During our visit, the main road leading to ancient Sagalassos was closed to place new tarmac. So, after some negotiations, we hired a local minibus to the site (60 TRY / one-way). The ancient city (🎫25 TRY) was founded on the south-facing slopes of the Taurus Mountain range and was the metropolis of the Roman province of Pisidia. Captured in 332 BC from the Persian Empire by Alexander the Great on his march through coastal Anatolia, Sagalassos was governed by successive members of Alexander’s ruling clique and their progeny: Antigonus the One-Eyed, Lysimachus, Seleucus, and finally the Attalids of Pergamon. In 129 BC, Sagalassos was incorporated into the Roman Empire. Yet, Hellenistic culture continued to dominate throughout the first century AD under Emperor Hadrian, who declared it the regional center of his cult. By the 13th century, successive epidemics, earthquakes, and marauding invaders forced Sagalassos’ population to flee to what is now the Turkish town of Ağlasun. Its remote location some 60 miles inland against the sky-piercing Taurus Mountains eluded thieves, preserving these bone-white stone ruins rich with Persian, Hellenistic, Roman, and Byzantine influences as one of the most intact ancient cities across the Mediterranean, with its vast city center, a well-preserved theater, a Doric temple, thermal baths, agora, a trio of a nymphaeum and a series of exquisitely detailed, colossal statues including the emperors Hadrian and Marcus Aurelius. Centuries of wild grass, weathering, and erosion left these magnificently crafted, cut limestone structures in various stages of decay.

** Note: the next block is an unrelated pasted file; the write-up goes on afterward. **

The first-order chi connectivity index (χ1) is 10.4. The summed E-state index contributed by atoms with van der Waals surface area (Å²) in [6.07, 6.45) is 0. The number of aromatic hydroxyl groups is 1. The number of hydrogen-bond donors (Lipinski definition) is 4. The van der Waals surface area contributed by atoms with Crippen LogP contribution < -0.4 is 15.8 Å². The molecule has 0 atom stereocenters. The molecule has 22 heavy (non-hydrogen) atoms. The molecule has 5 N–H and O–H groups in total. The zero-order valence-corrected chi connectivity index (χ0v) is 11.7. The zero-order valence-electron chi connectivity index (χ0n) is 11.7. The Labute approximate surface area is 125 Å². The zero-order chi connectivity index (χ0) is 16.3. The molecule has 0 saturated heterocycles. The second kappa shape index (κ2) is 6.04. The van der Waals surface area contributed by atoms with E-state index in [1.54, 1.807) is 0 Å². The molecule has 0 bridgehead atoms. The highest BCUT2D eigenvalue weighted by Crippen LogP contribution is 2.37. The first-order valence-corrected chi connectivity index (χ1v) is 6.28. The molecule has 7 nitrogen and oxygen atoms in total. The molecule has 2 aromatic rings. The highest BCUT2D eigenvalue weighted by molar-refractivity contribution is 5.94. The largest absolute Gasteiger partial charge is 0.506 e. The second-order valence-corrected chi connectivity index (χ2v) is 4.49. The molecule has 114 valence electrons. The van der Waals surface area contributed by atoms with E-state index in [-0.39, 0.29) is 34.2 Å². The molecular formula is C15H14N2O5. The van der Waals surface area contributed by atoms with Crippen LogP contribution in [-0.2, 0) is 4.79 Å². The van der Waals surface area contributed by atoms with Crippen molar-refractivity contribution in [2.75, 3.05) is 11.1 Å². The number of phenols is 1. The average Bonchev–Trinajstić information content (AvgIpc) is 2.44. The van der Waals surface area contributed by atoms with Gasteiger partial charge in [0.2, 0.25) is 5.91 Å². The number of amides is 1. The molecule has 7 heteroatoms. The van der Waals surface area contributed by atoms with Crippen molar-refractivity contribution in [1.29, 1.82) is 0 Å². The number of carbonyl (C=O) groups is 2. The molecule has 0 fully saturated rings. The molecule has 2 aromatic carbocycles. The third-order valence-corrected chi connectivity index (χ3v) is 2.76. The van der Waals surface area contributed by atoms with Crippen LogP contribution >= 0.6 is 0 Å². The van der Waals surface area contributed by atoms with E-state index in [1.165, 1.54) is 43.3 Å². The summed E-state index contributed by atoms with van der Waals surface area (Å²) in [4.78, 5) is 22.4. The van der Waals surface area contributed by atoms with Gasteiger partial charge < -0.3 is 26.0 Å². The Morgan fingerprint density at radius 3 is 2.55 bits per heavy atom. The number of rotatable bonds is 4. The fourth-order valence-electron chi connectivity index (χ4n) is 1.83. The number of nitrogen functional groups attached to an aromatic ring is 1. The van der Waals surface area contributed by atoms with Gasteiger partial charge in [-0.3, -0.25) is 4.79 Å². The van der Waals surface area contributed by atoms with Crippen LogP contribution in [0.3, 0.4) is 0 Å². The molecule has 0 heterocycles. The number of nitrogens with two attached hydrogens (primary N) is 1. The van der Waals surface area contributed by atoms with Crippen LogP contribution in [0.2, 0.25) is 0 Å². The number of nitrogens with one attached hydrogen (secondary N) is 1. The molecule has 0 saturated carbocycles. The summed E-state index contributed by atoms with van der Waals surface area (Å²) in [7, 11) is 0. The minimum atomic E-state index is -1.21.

Parking location – Ağlasun: 37.647877N 30.536295E